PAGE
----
Review Karol Cysewski in association with Hijinx Theatre & Chapter presents: Requiem by Matt Gough

Requiem (Cysewski) Immerses us  labyrinth of hospital curtains (Brown), and a tinnitus-like soundscape of voices, tones, and reverberating melodies (Orgon). We are led through a constantly shifting space by six performers (Cicolani, Clark, Fedorovykh, Relf, Rust, Tadd) and dynamic lighting (Moore). The proximity of this promenade performance reminds us of our (in)action as we witness abstracted fragments of care, hope, and despair.  

Movement, and spoken words occur throughout the space, at times forcing us to make a choice of who, or what to observe. Do we leave someone alone without care? or follow caregivers as they navigate  the needs of others and themselves. 

The spoken text offers limited insights into the lived experiences of people with learning disabilities under NHS care. Instead we are invited to meditate on touch as a medium for communicating needs, and observe its failure to be understood  in tender, emotional vignettes. 

Requiem drifts between highlighting the general reduced life expectancy, and the impact of COVID of people with learning disabilities and/or autism. The lack of distinction serves the audience well, allowing us to reflect on our memories and experiences of COVID. 

Data on mortality rates is repeated throughout the performance, sometimes spoken aloud, other times whispered into individual audience members’ ears. Both publicly, and personally we are given no room to escape the information, and experiences being shared with us. Each moment is a requiem for those who have died, especially the lives that have been lost early, and avoidably (42%).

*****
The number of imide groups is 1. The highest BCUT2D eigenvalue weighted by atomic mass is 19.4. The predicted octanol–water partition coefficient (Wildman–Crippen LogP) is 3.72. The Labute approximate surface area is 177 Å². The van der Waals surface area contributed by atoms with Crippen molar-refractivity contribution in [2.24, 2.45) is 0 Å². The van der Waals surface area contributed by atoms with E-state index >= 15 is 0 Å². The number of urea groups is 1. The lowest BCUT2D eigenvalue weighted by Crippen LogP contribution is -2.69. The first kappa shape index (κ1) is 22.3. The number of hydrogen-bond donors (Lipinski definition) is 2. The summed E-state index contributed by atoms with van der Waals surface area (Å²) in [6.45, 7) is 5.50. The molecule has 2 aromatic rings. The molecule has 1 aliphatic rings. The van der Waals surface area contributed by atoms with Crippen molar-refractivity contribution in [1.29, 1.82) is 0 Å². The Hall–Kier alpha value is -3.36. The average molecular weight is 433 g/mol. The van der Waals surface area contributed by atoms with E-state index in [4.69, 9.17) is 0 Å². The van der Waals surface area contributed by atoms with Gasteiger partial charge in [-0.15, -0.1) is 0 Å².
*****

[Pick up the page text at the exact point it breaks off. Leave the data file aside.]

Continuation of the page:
Cysewski, and Harris  reference data from Learning from Lives and Deaths (LeDeR) in the performance text, and promotional materials. Whilst a knowledge of this research is not essential to understanding Requiem , it grounds the abstracted narrative in an ongoing call for action and change. But it is here that I question the decision to partially excise information on gender differences, and fully omit ethnicity differences from the performance text (and casting). A requiem for the disabled should honour the intersections of identities.

Outside of the Unity festival we see too little inclusive dance work from professional companies in Wales. I hope in the future we will see more, and performances that have disabled people in senior creative roles. 


Chapter, Cardiff

5th July 2024

Choreographer: Karol Cysewski

Designer: Ruby Brown

Lighting Designer: Sophie Erin Moore

Sound Designer: Sion Orgon

Dramaturg / Additional Text: Simon Harris

Producer: Simon Harris

Performers: Gaia Cicolani, Gareth Clark, Kseniia Fedorovykh, Aaron Relf, Harlan Rust, Andrew Tadd

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